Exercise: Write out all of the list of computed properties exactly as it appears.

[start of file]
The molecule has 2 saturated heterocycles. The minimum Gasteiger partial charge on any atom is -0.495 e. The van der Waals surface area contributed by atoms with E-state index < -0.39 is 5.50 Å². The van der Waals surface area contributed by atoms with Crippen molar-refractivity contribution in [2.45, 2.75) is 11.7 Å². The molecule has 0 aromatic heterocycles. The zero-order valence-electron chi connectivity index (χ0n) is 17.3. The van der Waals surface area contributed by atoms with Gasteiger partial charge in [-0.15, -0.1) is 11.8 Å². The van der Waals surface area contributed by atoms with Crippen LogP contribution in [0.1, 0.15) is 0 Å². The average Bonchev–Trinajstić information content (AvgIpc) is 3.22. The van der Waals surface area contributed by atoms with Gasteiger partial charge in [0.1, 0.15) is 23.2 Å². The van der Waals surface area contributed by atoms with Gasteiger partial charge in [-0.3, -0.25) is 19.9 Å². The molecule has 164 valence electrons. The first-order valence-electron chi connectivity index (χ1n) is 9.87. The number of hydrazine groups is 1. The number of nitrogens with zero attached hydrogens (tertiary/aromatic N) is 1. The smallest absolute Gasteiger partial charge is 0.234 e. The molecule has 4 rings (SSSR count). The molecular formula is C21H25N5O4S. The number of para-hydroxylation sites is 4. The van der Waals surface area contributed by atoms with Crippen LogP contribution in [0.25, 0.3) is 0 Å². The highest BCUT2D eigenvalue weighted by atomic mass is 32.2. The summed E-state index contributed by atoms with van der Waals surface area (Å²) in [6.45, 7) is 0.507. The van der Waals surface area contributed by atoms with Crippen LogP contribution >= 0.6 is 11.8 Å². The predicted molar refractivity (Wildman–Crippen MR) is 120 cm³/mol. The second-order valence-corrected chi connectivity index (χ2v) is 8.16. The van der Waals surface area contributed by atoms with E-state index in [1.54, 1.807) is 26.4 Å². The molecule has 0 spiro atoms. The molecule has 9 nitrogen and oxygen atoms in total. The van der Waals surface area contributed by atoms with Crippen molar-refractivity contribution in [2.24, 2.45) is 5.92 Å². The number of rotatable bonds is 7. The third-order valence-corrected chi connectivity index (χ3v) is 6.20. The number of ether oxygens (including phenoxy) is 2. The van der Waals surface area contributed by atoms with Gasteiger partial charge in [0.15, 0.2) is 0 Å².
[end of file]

The molecule has 2 saturated heterocycles. The minimum Gasteiger partial charge on any atom is -0.495 e. The van der Waals surface area contributed by atoms with E-state index < -0.39 is 5.50 Å². The van der Waals surface area contributed by atoms with Crippen molar-refractivity contribution in [2.45, 2.75) is 11.7 Å². The molecule has 0 aromatic heterocycles. The zero-order valence-electron chi connectivity index (χ0n) is 17.3. The van der Waals surface area contributed by atoms with Gasteiger partial charge in [-0.15, -0.1) is 11.8 Å². The van der Waals surface area contributed by atoms with Crippen LogP contribution in [0.1, 0.15) is 0 Å². The average Bonchev–Trinajstić information content (AvgIpc) is 3.22. The van der Waals surface area contributed by atoms with Gasteiger partial charge in [0.1, 0.15) is 23.2 Å². The van der Waals surface area contributed by atoms with Gasteiger partial charge in [-0.3, -0.25) is 19.9 Å². The molecule has 164 valence electrons. The first-order valence-electron chi connectivity index (χ1n) is 9.87. The number of hydrazine groups is 1. The number of nitrogens with zero attached hydrogens (tertiary/aromatic N) is 1. The smallest absolute Gasteiger partial charge is 0.234 e. The molecule has 4 rings (SSSR count). The molecular formula is C21H25N5O4S. The number of para-hydroxylation sites is 4. The van der Waals surface area contributed by atoms with Crippen LogP contribution in [0.25, 0.3) is 0 Å². The highest BCUT2D eigenvalue weighted by atomic mass is 32.2. The summed E-state index contributed by atoms with van der Waals surface area (Å²) in [6.45, 7) is 0.507. The van der Waals surface area contributed by atoms with Crippen LogP contribution >= 0.6 is 11.8 Å². The predicted molar refractivity (Wildman–Crippen MR) is 120 cm³/mol. The second-order valence-corrected chi connectivity index (χ2v) is 8.16. The van der Waals surface area contributed by atoms with E-state index in [1.54, 1.807) is 26.4 Å². The molecule has 0 spiro atoms. The molecule has 9 nitrogen and oxygen atoms in total. The van der Waals surface area contributed by atoms with Crippen molar-refractivity contribution in [2.24, 2.45) is 5.92 Å². The number of rotatable bonds is 7. The third-order valence-corrected chi connectivity index (χ3v) is 6.20. The number of ether oxygens (including phenoxy) is 2. The van der Waals surface area contributed by atoms with Gasteiger partial charge in [0.15, 0.2) is 0 Å².